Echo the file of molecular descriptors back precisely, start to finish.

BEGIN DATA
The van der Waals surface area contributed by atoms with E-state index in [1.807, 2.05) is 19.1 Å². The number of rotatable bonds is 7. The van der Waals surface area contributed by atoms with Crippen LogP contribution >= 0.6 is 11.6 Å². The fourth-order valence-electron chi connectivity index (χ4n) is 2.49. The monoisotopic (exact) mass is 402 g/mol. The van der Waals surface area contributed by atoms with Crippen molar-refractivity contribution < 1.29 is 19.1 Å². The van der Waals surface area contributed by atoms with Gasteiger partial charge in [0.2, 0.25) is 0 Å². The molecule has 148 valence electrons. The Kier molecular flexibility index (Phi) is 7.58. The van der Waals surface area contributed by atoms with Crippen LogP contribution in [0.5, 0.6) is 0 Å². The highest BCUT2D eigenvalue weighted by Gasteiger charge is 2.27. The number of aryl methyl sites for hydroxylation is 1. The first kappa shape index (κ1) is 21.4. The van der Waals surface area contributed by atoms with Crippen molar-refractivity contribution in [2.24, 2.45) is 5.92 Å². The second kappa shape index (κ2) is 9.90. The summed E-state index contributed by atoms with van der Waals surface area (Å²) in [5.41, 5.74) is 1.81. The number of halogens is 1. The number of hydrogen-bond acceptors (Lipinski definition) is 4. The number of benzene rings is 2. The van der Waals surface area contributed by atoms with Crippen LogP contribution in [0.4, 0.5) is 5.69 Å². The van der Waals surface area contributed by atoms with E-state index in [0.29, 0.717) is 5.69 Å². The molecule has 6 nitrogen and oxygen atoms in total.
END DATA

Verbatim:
The van der Waals surface area contributed by atoms with E-state index in [1.807, 2.05) is 19.1 Å². The number of rotatable bonds is 7. The van der Waals surface area contributed by atoms with Crippen LogP contribution >= 0.6 is 11.6 Å². The fourth-order valence-electron chi connectivity index (χ4n) is 2.49. The monoisotopic (exact) mass is 402 g/mol. The van der Waals surface area contributed by atoms with Crippen molar-refractivity contribution < 1.29 is 19.1 Å². The van der Waals surface area contributed by atoms with Gasteiger partial charge in [0.2, 0.25) is 0 Å². The molecule has 148 valence electrons. The Kier molecular flexibility index (Phi) is 7.58. The van der Waals surface area contributed by atoms with Crippen LogP contribution in [0.5, 0.6) is 0 Å². The highest BCUT2D eigenvalue weighted by Gasteiger charge is 2.27. The number of aryl methyl sites for hydroxylation is 1. The first kappa shape index (κ1) is 21.4. The van der Waals surface area contributed by atoms with Crippen molar-refractivity contribution in [2.24, 2.45) is 5.92 Å². The second kappa shape index (κ2) is 9.90. The summed E-state index contributed by atoms with van der Waals surface area (Å²) in [5.41, 5.74) is 1.81. The number of halogens is 1. The number of hydrogen-bond acceptors (Lipinski definition) is 4. The number of benzene rings is 2. The van der Waals surface area contributed by atoms with Crippen LogP contribution in [0.4, 0.5) is 5.69 Å². The van der Waals surface area contributed by atoms with E-state index in [0.29, 0.717) is 5.69 Å². The molecule has 6 nitrogen and oxygen atoms in total.